As recent as 2012, Alaska’s opioid overdose death rate was greater than double the rate in the United States (10.5 vs. 5.1 per 100,000 persons). Understanding how severe this epidemic has grown, Governor Bill Walker recently signed into law House Bill 159 in effort to prevent opioid addiction from spiraling out of control. The new law requires health care practitioners to have additional training regarding opioid abuse and also sets a cap on opioid prescriptions to 7 days-worth of pills.
How Bad is America’s Opioid Epidemic?
As a physical therapist, this is an issue that hits home for me because I treat people who are in chronic pain daily. Chronic pain patients have the potential to be quite challenging yet one of the most rewarding clientele to service. Challenging because chronic pain creates a “smudge” on the window of the nervous system causing it to have a warped or smeared response to pain. Kind of like driving tired in the rain and mistaking a yellow line for a school bus or vice versa, Scary, but our nervous system can only use the information provided to make critical choices about movement and behavior. Treatment of chronic pain can also be quite rewarding in respect to the vast opportunity and potential for reversing the chronic pain cycle. One of the greatest joys in our line of work is seeing a client reduce their pain medication and return back to activities that they had previously enjoyed. Not all clients achieve pain-free living, but in most cases they discover ways to manage the pain cycle using regular doses of exercise and activity rather than drugs.
Traditional medicine has developed an over-reliance on opioids to mask pain, but this treatment has many pitfalls and it fails to fix the problem. In most cases of chronic pain, the problem is no longer just the painful tissue (joint, muscle, nerve). These areas still need to be addressed to restore movement and tissue nutrition (blood flow), but it’s important to direct some treatment towards retraining the pain processing centers in the nervous system. This can be accomplished by introducing novel movement in a controlled pattern to begin breaking the association between pain and movement. For example, if looking over your right shoulder causes severe neck pain, perhaps a way to reduce this pain which occurs with normal movement is to try a novel trick like placing tongue on palate or lowering eyes in socket. Simple methods to slow movement and trick the nervous system into changing how it perceives movement. Perhaps you would no longer associate neck rotation with pain. This change of pain perceptions would then allow us to treat the actual restriction (i.e. disc, facet, nerve) and hopefully trigger some tissue healing. At Northern Edge Physical Therapy, our exercise programs are designed to reduce pain and allow clients to selectively activate muscles responsible for controlling pain.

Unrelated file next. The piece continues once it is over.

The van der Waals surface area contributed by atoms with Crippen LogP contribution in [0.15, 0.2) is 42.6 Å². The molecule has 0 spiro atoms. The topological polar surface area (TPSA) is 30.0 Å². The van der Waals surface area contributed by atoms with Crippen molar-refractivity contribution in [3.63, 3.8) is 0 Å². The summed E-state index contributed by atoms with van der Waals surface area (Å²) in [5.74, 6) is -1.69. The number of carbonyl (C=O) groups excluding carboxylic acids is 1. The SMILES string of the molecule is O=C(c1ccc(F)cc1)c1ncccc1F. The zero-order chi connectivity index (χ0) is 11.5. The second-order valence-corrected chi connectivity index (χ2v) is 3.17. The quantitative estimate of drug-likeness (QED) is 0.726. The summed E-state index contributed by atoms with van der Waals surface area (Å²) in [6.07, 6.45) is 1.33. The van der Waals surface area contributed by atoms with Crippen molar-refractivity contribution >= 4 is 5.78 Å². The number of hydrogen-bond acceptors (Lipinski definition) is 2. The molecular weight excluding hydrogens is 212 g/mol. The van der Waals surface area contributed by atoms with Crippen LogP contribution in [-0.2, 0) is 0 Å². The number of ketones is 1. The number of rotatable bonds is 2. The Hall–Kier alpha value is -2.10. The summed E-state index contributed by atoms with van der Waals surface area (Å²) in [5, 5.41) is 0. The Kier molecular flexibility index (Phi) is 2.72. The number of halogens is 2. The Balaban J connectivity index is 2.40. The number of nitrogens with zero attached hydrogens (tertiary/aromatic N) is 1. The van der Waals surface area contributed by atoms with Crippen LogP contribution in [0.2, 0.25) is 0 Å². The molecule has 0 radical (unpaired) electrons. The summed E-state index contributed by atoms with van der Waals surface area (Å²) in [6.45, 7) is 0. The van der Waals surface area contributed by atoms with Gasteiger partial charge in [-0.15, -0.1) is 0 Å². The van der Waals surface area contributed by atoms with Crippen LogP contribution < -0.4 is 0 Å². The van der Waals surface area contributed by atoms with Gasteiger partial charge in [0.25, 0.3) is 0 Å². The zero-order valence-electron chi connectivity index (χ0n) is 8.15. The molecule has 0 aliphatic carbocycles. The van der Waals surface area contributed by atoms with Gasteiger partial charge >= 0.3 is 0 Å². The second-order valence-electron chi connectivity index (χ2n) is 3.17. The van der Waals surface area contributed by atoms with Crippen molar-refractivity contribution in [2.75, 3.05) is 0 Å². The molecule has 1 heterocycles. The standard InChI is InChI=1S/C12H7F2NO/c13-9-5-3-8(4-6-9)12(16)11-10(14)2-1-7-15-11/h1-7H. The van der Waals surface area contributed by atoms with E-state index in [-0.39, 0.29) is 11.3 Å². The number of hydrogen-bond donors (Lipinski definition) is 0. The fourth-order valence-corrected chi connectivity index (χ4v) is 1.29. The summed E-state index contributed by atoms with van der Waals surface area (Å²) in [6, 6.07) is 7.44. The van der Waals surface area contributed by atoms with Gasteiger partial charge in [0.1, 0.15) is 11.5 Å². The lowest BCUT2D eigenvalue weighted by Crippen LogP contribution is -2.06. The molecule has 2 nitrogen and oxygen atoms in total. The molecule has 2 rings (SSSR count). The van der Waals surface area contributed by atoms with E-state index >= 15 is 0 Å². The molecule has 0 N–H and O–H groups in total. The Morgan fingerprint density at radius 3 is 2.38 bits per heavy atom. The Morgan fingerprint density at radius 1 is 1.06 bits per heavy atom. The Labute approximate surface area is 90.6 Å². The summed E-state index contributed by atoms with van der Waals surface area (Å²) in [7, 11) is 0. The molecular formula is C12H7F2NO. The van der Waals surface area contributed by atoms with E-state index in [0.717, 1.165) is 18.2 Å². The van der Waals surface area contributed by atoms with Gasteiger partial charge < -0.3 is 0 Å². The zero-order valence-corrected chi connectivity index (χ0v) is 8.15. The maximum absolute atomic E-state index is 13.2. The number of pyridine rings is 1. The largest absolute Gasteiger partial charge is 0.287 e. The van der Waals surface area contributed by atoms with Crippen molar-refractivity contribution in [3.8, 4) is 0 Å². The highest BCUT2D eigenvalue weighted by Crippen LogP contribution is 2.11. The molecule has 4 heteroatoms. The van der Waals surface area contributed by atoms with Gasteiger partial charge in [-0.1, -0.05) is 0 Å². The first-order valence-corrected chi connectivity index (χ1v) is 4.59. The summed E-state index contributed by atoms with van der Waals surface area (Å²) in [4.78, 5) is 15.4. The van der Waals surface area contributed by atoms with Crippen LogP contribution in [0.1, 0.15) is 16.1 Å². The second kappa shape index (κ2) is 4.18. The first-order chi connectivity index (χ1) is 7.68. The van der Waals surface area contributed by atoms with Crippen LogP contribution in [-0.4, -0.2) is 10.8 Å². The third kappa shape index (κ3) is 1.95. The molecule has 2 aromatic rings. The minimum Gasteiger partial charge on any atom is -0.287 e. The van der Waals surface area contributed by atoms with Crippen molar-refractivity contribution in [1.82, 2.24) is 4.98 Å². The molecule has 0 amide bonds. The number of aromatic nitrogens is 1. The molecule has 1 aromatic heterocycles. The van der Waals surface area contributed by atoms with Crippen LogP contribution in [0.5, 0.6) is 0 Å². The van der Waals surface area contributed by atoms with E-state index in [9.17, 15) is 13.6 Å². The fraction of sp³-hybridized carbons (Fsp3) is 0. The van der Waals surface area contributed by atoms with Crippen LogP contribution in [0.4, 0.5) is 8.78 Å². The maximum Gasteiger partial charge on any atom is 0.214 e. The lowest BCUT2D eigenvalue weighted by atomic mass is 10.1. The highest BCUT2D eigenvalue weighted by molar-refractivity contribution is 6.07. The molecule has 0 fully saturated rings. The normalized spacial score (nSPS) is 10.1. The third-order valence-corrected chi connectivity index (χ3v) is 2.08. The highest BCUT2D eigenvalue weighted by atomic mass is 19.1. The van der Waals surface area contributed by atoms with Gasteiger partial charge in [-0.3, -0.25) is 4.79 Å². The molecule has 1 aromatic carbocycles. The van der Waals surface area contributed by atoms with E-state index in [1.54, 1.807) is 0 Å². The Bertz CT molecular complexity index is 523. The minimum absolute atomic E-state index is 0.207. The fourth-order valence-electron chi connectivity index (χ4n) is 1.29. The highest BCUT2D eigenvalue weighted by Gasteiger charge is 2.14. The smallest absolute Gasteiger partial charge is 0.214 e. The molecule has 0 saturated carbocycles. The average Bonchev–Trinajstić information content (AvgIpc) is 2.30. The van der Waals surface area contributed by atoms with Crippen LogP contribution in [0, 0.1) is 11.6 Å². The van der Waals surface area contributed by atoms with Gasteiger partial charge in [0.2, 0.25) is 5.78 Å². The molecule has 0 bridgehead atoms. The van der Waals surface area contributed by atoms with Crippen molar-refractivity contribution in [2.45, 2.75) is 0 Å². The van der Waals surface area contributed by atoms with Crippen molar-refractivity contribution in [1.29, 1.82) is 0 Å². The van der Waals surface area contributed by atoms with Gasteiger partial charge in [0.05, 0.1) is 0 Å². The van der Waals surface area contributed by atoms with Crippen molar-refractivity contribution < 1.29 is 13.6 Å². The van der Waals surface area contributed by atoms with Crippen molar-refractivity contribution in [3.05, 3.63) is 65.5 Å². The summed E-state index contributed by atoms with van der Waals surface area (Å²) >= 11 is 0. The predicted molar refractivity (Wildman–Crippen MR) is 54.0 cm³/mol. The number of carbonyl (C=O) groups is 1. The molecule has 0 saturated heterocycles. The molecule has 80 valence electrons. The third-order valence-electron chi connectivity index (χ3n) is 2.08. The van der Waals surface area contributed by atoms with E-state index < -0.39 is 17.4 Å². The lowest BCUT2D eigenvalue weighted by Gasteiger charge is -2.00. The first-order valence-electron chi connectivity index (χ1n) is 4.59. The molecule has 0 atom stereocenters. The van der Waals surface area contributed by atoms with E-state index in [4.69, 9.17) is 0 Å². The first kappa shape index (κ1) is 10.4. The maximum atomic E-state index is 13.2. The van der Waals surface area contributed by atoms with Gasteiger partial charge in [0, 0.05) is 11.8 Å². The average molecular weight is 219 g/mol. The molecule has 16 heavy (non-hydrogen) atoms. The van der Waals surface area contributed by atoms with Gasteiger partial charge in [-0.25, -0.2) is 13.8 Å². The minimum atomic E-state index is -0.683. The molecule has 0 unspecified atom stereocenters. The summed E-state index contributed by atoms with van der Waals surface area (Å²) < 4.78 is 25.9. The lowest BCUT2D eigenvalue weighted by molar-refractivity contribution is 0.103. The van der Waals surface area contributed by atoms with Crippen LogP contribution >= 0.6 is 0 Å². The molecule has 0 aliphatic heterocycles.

As consumers of health care, everyone has a choice when it comes to choosing their plan of care for pain relief. Don’t get fooled by the sexy ad campaign from drug companies. It’s a sham and lie; pain medications are designed to be addictive and mood altering. They are not designed to heal musculoskeletal conditions. Instead ask your doctor and nurse practitioner for a healthy remedy which may truly lead to healing; exercise and manual therapy. Many doctors are willing to refer to physical therapy if the patient is actively seeking non-opioid options. According to the Centers for Disease Control and Prevention, pain and/or limited function associated with low back pain, hip or knee osteoarthritis, and fibromyalgia can effectively be treated through exercise and manual therapy. In addition, physical therapy has proven to be a more cost effective treatment for low back pain when compared with opioid therapy. For those struggling with chronic pain due to musculoskeletal conditions, I encourage you to face the pain with eyes wide open. Don’t let drugs mask the pain, address the real problem and give healing a chance.
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Born and raised in the Mat-Su Valley, Jimmy Sliwa is excited for the opportunity to establish his career in the community he grew up in. Jimmy attended the University of Great Falls in Montana, where he graduated with honors with a bachelor’s degree in Biology and then continued his education and graduated with his Doctorate of Physical Therapy from Eastern Washington University in 2016.
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